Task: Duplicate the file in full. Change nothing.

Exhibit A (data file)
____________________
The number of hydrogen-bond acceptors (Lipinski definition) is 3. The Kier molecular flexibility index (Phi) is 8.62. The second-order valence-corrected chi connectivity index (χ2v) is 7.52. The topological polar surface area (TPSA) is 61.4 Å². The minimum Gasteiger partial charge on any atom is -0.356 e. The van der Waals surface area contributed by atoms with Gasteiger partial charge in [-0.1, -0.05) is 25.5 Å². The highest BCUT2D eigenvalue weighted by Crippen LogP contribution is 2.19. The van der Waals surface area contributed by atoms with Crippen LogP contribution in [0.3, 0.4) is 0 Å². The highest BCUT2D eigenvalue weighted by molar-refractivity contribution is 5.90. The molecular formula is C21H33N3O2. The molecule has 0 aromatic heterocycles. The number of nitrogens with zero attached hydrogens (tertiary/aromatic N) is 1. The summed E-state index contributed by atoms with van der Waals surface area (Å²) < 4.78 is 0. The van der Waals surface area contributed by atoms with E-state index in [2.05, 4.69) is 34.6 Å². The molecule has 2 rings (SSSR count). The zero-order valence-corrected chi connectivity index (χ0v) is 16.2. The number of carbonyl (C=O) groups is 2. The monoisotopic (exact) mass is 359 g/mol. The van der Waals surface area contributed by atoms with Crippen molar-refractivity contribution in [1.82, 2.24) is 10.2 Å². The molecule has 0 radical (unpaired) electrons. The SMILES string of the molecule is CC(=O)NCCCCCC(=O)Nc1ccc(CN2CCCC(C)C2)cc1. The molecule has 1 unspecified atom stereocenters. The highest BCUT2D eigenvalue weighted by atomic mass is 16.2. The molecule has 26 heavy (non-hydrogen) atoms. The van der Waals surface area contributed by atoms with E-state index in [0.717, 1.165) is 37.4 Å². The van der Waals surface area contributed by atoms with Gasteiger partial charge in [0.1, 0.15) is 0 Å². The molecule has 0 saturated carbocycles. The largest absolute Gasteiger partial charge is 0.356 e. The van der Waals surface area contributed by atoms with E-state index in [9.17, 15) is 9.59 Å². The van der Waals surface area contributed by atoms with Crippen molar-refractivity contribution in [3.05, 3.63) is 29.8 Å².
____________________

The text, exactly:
The number of hydrogen-bond acceptors (Lipinski definition) is 3. The Kier molecular flexibility index (Phi) is 8.62. The second-order valence-corrected chi connectivity index (χ2v) is 7.52. The topological polar surface area (TPSA) is 61.4 Å². The minimum Gasteiger partial charge on any atom is -0.356 e. The van der Waals surface area contributed by atoms with Gasteiger partial charge in [-0.1, -0.05) is 25.5 Å². The highest BCUT2D eigenvalue weighted by Crippen LogP contribution is 2.19. The van der Waals surface area contributed by atoms with Crippen LogP contribution in [0.3, 0.4) is 0 Å². The highest BCUT2D eigenvalue weighted by molar-refractivity contribution is 5.90. The molecular formula is C21H33N3O2. The molecule has 0 aromatic heterocycles. The number of nitrogens with zero attached hydrogens (tertiary/aromatic N) is 1. The summed E-state index contributed by atoms with van der Waals surface area (Å²) < 4.78 is 0. The van der Waals surface area contributed by atoms with E-state index in [2.05, 4.69) is 34.6 Å². The molecule has 2 rings (SSSR count). The zero-order valence-corrected chi connectivity index (χ0v) is 16.2. The number of carbonyl (C=O) groups is 2. The monoisotopic (exact) mass is 359 g/mol. The van der Waals surface area contributed by atoms with Crippen molar-refractivity contribution in [1.82, 2.24) is 10.2 Å². The molecule has 0 radical (unpaired) electrons. The SMILES string of the molecule is CC(=O)NCCCCCC(=O)Nc1ccc(CN2CCCC(C)C2)cc1. The molecule has 1 unspecified atom stereocenters. The highest BCUT2D eigenvalue weighted by atomic mass is 16.2. The molecule has 26 heavy (non-hydrogen) atoms. The van der Waals surface area contributed by atoms with E-state index in [0.717, 1.165) is 37.4 Å². The van der Waals surface area contributed by atoms with Gasteiger partial charge in [0.1, 0.15) is 0 Å². The molecule has 0 saturated carbocycles. The largest absolute Gasteiger partial charge is 0.356 e. The van der Waals surface area contributed by atoms with E-state index in [9.17, 15) is 9.59 Å². The van der Waals surface area contributed by atoms with Crippen molar-refractivity contribution in [3.05, 3.63) is 29.8 Å².